With the election just a few weeks away, organizations across the country are working to raise voter awareness. Columbia is following this trend by improving on its past efforts to get students involved in politics.
A number of Columbia organizations will join forces on election night to throw a large viewing celebration called the Presidential Party. Like campus events such as 24 Hour Night and Holipalooza, Columbia’s winter holiday party, the event will bring students together for one of this year’s most important nights.
The Presidential Party, which is being organized by the office of Student Engagement and will unfold at the Conaway Center, 1104 S. Wabash Ave., will be the first event to bring together multiple Columbia organizations for the election, something the college wants to do more often, said Kari Sommers, assistant dean of
Aldo Guzman, director of Student Engagement and one of the event organizers, said he is thrilled about bringing the college community together in such a new,
“We are very excited and proud that we’ve got students, faculty and staff all coming together to have this big event for the students,” Guzman said. “It’s all about creating an experience.”
The night will include a satirical debate by Columbia’s award-winning Improv Club, games provided by the Renegades, voter education from One Tribe and a live “boxing match” between the two presidential candidates during the
“To give election updates, we will have this theatrical, over-the-top fight,” Guzman said. “Every time we stop for an update, the bell will ring and announce the round like a real fight. So you know, as Obama is taking the lead, he takes a whack [at Romney]. And Romney takes the lead, he takes one, and so on.”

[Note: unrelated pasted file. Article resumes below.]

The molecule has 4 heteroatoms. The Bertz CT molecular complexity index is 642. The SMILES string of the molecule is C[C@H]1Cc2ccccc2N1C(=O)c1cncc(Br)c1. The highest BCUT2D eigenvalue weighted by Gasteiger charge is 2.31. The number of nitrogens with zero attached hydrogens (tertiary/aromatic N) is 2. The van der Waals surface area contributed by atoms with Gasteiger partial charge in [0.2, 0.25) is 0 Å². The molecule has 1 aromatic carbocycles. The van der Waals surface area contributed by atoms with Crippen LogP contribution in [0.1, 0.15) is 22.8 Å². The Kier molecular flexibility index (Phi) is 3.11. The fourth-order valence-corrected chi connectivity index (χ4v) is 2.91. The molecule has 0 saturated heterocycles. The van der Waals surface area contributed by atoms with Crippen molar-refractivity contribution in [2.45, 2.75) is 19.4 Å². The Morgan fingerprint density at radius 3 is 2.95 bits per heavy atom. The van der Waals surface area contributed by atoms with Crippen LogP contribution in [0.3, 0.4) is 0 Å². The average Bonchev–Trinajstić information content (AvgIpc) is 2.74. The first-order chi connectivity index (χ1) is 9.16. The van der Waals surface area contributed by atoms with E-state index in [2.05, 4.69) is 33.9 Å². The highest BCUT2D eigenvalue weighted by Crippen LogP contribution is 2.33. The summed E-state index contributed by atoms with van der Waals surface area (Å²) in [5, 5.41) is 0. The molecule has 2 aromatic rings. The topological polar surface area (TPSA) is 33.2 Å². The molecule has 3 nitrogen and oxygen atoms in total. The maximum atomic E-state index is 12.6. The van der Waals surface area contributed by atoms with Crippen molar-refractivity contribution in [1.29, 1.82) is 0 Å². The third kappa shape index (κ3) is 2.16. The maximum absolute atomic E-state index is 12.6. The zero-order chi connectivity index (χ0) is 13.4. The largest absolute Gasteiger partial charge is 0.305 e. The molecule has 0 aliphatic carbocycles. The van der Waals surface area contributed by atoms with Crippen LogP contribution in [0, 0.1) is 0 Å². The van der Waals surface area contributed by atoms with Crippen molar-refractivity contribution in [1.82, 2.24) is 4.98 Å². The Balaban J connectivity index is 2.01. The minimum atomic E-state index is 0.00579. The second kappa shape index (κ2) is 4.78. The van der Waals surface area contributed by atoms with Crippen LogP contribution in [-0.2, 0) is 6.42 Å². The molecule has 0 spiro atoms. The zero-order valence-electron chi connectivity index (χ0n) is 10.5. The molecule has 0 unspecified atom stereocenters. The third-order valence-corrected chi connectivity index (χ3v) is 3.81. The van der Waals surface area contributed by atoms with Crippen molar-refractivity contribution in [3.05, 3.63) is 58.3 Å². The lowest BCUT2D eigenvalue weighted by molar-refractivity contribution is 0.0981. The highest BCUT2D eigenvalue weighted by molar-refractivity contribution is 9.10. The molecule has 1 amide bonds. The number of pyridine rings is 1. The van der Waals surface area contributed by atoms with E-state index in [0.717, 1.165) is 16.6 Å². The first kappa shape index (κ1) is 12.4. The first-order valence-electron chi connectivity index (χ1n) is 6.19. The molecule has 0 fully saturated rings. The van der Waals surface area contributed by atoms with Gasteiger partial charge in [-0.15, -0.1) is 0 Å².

Other organizations will be hosting smaller election-related
activities around campus.
The Marketing Communication Department and the Public Relations Society of America will hold an Ad Autopsy event to analyze political ads and their effect on voters.
“We hold Ad Autopsy twice a semester because we want to educate the students and faculty about the evolution of political advertising and how it influences us,” said Cynthia Pike-Fuentes, a faculty member in the Marketing Communication Department who is involved with the event.
The Student Government Association has been a part of election-related campus events in the past, but it stepped up its efforts this year, providing voter registration forms from all
“I can say, without a doubt, that this is the year SGA has gotten the most people registered to vote,” Sommers said
Past events included live election coverage from WCRX FM, Columbia’s student-run radio station, and viewing parties in residence halls. However, because many Columbia students are commuters, organizers felt a more inclusive effort
“[The last presidential election] was very different because Obama was on our campus in Grant Park, so people were actually interested in going there,” Sommers said. “Since the event is now being held inside [McCormick Place], students want to join together and watch.”
Many organizations used to hold events on the same night, which made it hard for students to attend all of them. They will now all be in one room, so it won’t be a problem, Guzman said.
Eddie Fisher a freshman film & video major, agreed that a larger effort was necessary and said he plans to attend the event.
“I don’t see anyone talking about the important issues,” Fisher said. “I feel like Columbia can be instrumental in changing that.”
The Presidential Party is Nov. 6 at the Conaway Center, 1104 S. Wabash Ave., from 7 – 11 p.m. Ad Autopsy will be held at Film Row Cinema, 1104 S. Wabash Ave., on Nov. 5 at 6:30 p.m.